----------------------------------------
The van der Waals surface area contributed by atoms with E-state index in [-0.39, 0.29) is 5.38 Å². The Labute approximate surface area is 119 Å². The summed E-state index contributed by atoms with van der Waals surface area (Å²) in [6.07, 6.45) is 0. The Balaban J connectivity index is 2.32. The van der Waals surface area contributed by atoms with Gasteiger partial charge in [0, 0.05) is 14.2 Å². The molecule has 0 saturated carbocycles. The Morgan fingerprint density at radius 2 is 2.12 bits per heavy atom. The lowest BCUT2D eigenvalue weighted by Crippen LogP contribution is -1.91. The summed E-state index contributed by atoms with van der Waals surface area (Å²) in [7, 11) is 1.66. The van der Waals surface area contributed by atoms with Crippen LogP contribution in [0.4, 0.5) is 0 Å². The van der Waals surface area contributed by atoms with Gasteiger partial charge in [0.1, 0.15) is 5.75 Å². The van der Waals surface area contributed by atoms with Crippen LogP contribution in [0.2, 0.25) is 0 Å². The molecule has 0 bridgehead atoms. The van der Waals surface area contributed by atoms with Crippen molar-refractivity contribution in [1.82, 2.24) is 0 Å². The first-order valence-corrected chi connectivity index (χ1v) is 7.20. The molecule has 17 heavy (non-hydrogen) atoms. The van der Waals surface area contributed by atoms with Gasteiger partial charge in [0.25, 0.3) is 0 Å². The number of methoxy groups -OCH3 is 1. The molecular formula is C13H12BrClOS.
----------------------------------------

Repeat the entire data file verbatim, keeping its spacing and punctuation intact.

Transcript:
The van der Waals surface area contributed by atoms with E-state index in [-0.39, 0.29) is 5.38 Å². The Labute approximate surface area is 119 Å². The summed E-state index contributed by atoms with van der Waals surface area (Å²) in [6.07, 6.45) is 0. The Balaban J connectivity index is 2.32. The van der Waals surface area contributed by atoms with Gasteiger partial charge in [0, 0.05) is 14.2 Å². The molecule has 0 saturated carbocycles. The Morgan fingerprint density at radius 2 is 2.12 bits per heavy atom. The lowest BCUT2D eigenvalue weighted by Crippen LogP contribution is -1.91. The summed E-state index contributed by atoms with van der Waals surface area (Å²) in [7, 11) is 1.66. The van der Waals surface area contributed by atoms with Crippen LogP contribution in [0.4, 0.5) is 0 Å². The van der Waals surface area contributed by atoms with Gasteiger partial charge in [0.1, 0.15) is 5.75 Å². The van der Waals surface area contributed by atoms with Crippen LogP contribution in [0.2, 0.25) is 0 Å². The molecule has 0 bridgehead atoms. The van der Waals surface area contributed by atoms with Crippen molar-refractivity contribution in [1.82, 2.24) is 0 Å². The first-order valence-corrected chi connectivity index (χ1v) is 7.20. The molecule has 17 heavy (non-hydrogen) atoms. The van der Waals surface area contributed by atoms with Gasteiger partial charge in [0.25, 0.3) is 0 Å². The number of methoxy groups -OCH3 is 1. The molecular formula is C13H12BrClOS.